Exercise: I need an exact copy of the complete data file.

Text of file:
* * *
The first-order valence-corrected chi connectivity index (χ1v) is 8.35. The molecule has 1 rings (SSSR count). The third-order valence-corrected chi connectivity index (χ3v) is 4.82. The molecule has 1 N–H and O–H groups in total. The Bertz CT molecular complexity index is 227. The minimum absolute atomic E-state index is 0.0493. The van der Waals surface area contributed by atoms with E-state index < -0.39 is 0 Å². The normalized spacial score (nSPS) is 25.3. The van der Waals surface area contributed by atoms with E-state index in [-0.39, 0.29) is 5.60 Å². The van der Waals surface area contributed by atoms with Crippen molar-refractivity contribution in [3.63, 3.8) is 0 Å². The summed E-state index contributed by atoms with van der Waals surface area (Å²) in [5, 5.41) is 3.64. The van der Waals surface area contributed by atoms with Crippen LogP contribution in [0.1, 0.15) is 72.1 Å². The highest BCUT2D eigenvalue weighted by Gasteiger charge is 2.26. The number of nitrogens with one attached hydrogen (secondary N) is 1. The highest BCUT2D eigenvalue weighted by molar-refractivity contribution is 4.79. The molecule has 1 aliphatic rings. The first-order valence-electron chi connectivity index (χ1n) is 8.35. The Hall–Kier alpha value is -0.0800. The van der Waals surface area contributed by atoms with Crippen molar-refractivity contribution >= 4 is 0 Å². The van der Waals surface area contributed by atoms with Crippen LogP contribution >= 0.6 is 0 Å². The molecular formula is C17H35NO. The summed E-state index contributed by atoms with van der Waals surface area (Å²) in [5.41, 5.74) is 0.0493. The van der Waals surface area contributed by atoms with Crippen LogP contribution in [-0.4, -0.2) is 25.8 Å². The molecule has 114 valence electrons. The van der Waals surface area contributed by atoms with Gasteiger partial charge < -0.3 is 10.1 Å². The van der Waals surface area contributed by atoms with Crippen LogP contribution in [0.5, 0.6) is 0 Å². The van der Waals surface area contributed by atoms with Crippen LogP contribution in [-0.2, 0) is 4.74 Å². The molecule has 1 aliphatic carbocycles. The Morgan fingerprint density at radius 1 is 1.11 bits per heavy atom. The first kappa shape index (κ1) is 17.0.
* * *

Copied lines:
The first-order valence-corrected chi connectivity index (χ1v) is 8.35. The molecule has 1 rings (SSSR count). The third-order valence-corrected chi connectivity index (χ3v) is 4.82. The molecule has 1 N–H and O–H groups in total. The Bertz CT molecular complexity index is 227. The minimum absolute atomic E-state index is 0.0493. The van der Waals surface area contributed by atoms with E-state index < -0.39 is 0 Å². The normalized spacial score (nSPS) is 25.3. The van der Waals surface area contributed by atoms with E-state index in [-0.39, 0.29) is 5.60 Å². The van der Waals surface area contributed by atoms with Crippen molar-refractivity contribution in [3.63, 3.8) is 0 Å². The summed E-state index contributed by atoms with van der Waals surface area (Å²) in [5, 5.41) is 3.64. The van der Waals surface area contributed by atoms with Crippen LogP contribution in [0.1, 0.15) is 72.1 Å². The highest BCUT2D eigenvalue weighted by Gasteiger charge is 2.26. The number of nitrogens with one attached hydrogen (secondary N) is 1. The highest BCUT2D eigenvalue weighted by molar-refractivity contribution is 4.79. The molecule has 1 aliphatic rings. The first-order valence-electron chi connectivity index (χ1n) is 8.35. The Hall–Kier alpha value is -0.0800. The van der Waals surface area contributed by atoms with Crippen molar-refractivity contribution >= 4 is 0 Å². The van der Waals surface area contributed by atoms with Crippen LogP contribution >= 0.6 is 0 Å². The molecular formula is C17H35NO. The summed E-state index contributed by atoms with van der Waals surface area (Å²) in [5.41, 5.74) is 0.0493. The van der Waals surface area contributed by atoms with Crippen LogP contribution in [-0.4, -0.2) is 25.8 Å². The molecule has 114 valence electrons. The van der Waals surface area contributed by atoms with Gasteiger partial charge < -0.3 is 10.1 Å². The van der Waals surface area contributed by atoms with Crippen LogP contribution in [0.5, 0.6) is 0 Å². The van der Waals surface area contributed by atoms with Crippen LogP contribution in [-0.2, 0) is 4.74 Å². The molecule has 1 aliphatic carbocycles. The Morgan fingerprint density at radius 1 is 1.11 bits per heavy atom. The first kappa shape index (κ1) is 17.0.